U.S. wholesale inflation fell in July for 1st time in 2 years



WASHINGTON — Prices at the wholesale level fell from June to July, the first month-to-month drop in more than two years and a sign that some of the U.S. economy’s inflationary pressures cooled last month.

Thursday’s report from the Labor Department showed that the producer price index — which measures inflation before it reaches consumers — declined 0.5% in July. It was the first monthly drop since April 2020 and was down from a sharp 1% increase from May to June.

The easing of wholesale inflation suggests that consumers could get some relief from relentless inflation in the coming months. The wholesale report follows government data Wednesday that showed that consumer inflation was unchanged from June to July — the first flat figure after 25 straight months of increases.

Yet economists caution that it’s still too early to say that inflation is headed steadily lower.

“The July deceleration … is a move in the right direction,” said Rubeela Farooqi, chief U.S. economist at High Frequency Economics. “But producer costs continue to rise at a rapid pace, well above target.”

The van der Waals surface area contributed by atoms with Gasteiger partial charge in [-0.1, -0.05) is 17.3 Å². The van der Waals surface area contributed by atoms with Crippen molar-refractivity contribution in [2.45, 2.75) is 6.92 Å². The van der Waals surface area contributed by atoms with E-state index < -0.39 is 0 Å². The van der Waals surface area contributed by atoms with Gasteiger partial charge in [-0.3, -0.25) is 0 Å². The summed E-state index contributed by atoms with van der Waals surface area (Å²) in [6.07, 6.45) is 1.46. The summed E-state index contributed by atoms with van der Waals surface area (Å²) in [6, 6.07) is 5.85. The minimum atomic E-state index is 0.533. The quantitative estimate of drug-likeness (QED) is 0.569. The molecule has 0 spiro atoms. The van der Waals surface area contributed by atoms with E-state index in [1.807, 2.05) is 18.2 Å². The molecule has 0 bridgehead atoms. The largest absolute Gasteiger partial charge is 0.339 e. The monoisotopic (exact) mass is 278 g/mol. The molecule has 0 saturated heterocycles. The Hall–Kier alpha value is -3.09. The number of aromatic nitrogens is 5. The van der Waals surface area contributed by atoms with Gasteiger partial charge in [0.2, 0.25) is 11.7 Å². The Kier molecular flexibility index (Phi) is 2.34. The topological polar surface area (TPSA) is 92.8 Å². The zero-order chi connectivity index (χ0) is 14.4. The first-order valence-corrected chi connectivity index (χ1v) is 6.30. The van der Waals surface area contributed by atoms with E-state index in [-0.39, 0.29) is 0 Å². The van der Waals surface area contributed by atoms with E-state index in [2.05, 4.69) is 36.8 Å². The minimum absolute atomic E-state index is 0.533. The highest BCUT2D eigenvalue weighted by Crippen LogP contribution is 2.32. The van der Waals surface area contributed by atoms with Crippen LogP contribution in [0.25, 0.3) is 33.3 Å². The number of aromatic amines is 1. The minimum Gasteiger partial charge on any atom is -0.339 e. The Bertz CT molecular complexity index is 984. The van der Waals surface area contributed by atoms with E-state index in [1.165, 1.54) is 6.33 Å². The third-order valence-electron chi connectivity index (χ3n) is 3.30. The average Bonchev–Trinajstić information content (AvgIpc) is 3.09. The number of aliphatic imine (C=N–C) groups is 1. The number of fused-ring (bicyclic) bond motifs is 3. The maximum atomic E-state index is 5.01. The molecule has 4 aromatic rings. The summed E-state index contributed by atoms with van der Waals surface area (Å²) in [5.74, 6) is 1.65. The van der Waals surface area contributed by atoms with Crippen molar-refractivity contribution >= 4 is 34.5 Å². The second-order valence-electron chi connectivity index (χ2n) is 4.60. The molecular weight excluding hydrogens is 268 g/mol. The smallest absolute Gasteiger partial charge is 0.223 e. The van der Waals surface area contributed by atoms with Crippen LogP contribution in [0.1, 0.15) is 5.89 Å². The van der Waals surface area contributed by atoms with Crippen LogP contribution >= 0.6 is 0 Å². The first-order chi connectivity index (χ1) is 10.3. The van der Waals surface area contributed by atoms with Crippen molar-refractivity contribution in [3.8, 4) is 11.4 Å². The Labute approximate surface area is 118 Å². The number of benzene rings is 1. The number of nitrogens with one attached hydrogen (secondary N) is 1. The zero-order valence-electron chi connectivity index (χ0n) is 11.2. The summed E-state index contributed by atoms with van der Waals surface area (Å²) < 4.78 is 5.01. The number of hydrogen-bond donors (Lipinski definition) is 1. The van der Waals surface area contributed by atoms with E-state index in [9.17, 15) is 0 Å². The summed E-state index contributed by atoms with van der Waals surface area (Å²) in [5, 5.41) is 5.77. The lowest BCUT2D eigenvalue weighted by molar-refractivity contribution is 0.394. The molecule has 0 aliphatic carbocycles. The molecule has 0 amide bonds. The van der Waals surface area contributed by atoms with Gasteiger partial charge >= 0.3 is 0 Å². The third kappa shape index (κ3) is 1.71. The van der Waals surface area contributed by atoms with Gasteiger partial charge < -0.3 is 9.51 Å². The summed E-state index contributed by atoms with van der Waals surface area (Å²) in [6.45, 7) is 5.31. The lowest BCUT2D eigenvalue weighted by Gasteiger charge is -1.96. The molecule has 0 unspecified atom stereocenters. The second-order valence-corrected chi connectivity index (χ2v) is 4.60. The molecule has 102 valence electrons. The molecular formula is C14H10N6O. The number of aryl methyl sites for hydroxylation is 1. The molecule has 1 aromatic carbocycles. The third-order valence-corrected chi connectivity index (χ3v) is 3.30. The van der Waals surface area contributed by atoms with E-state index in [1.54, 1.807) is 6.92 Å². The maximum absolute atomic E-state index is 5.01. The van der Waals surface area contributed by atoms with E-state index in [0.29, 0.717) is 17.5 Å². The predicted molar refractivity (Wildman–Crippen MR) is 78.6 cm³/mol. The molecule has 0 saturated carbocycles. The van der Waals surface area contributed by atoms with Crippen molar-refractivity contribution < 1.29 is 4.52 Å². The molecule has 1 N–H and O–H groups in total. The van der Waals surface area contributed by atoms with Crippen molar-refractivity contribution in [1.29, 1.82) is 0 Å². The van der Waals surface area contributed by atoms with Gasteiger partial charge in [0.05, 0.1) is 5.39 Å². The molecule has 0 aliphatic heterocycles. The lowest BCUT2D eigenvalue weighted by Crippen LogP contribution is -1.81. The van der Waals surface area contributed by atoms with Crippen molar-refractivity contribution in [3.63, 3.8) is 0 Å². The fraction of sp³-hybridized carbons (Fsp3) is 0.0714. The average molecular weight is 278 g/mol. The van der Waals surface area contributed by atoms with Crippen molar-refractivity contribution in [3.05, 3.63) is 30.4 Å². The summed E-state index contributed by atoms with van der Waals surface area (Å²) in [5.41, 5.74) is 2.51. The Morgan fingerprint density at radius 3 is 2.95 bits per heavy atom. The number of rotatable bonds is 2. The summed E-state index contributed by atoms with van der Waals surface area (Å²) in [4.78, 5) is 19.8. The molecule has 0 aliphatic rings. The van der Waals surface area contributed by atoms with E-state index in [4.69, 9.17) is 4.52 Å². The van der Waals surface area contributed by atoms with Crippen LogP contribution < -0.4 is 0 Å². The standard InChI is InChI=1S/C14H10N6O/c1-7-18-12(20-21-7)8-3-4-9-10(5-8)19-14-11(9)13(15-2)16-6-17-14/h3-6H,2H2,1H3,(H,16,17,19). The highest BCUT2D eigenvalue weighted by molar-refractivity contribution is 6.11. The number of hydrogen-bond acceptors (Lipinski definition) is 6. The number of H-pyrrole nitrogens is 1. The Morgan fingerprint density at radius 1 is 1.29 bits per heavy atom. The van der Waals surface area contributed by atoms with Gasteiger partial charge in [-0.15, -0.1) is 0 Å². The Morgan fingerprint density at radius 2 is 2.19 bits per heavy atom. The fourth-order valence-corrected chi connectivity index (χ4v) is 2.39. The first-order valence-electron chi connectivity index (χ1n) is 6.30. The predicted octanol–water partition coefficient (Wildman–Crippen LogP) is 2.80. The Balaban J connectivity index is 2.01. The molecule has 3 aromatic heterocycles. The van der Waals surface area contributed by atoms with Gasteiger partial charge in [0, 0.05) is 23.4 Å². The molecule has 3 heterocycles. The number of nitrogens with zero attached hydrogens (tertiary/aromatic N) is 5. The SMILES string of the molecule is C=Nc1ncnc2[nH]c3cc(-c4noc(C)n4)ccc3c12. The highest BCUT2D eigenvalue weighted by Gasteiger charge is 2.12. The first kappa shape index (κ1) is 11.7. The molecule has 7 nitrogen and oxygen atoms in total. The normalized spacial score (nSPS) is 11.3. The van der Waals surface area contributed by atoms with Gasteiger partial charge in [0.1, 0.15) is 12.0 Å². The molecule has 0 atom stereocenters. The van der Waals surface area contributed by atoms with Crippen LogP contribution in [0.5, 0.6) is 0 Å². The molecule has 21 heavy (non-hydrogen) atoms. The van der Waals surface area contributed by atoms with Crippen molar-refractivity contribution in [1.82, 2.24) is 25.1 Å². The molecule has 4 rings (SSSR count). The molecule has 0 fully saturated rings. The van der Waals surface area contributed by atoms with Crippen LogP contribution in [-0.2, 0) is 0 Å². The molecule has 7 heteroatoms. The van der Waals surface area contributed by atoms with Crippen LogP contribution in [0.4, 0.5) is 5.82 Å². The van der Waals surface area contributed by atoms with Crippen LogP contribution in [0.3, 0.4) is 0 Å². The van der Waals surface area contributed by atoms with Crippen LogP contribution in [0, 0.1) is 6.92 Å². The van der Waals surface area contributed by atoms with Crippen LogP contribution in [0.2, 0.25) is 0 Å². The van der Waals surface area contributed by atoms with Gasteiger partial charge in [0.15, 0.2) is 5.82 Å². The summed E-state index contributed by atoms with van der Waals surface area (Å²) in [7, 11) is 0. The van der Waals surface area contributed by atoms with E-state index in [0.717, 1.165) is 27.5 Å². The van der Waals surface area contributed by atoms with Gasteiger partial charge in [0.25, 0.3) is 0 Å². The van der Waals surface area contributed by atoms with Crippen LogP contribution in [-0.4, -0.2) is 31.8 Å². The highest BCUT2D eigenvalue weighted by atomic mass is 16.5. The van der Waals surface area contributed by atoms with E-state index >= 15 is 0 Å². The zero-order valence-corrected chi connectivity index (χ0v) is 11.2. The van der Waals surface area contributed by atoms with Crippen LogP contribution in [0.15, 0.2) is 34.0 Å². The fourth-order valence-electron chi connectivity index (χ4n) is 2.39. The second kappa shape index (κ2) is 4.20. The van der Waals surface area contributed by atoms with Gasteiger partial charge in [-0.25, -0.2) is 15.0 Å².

Wholesale food prices rose 1% from June to July, a sign that grocery prices will likely keep rising in the coming months. The wholesale costs of eggs, beef and vegetables all jumped.

Trucking freight costs, though, fell 0.3%, evidence that some supply chain snarls are easing.

Inflation at the wholesale level still jumped 9.8% in July compared with a year earlier, suggesting that inflation will remain at painful levels for months to come. That was down from a year-over-year surge of 11.3% in June — near a four-decade high — and was the smallest annual rise in eight months.

Thursday’s report showed that wholesale gas prices tumbled 16.7% from June to July, a sign that retail prices at the pump will continue to decline this month and likely into September. Consumers are already seeing steady reductions: Gas prices fell below $4 a gallon, on average, on Thursday for the first time in five months.



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